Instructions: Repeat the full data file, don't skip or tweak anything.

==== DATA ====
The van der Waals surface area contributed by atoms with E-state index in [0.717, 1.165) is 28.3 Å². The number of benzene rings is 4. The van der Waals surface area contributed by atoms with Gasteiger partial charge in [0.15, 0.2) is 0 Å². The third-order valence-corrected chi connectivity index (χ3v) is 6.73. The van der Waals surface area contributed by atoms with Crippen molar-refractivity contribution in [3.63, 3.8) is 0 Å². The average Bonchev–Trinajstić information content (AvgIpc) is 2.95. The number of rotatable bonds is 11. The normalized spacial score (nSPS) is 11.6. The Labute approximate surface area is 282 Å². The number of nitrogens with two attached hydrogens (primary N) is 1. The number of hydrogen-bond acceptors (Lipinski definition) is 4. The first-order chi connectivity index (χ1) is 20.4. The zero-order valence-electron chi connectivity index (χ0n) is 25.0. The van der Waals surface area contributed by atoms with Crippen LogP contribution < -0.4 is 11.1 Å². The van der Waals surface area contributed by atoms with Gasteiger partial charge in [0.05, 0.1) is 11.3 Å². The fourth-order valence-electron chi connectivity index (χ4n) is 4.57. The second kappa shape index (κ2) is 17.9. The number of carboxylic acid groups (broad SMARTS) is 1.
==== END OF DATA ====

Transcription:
The van der Waals surface area contributed by atoms with E-state index in [0.717, 1.165) is 28.3 Å². The number of benzene rings is 4. The van der Waals surface area contributed by atoms with Gasteiger partial charge in [0.15, 0.2) is 0 Å². The third-order valence-corrected chi connectivity index (χ3v) is 6.73. The van der Waals surface area contributed by atoms with Crippen molar-refractivity contribution in [3.63, 3.8) is 0 Å². The average Bonchev–Trinajstić information content (AvgIpc) is 2.95. The number of rotatable bonds is 11. The normalized spacial score (nSPS) is 11.6. The Labute approximate surface area is 282 Å². The number of nitrogens with two attached hydrogens (primary N) is 1. The number of hydrogen-bond acceptors (Lipinski definition) is 4. The first-order chi connectivity index (χ1) is 20.4. The zero-order valence-electron chi connectivity index (χ0n) is 25.0. The van der Waals surface area contributed by atoms with Crippen LogP contribution < -0.4 is 11.1 Å². The van der Waals surface area contributed by atoms with Gasteiger partial charge in [0.05, 0.1) is 11.3 Å². The fourth-order valence-electron chi connectivity index (χ4n) is 4.57. The second kappa shape index (κ2) is 17.9. The number of carboxylic acid groups (broad SMARTS) is 1.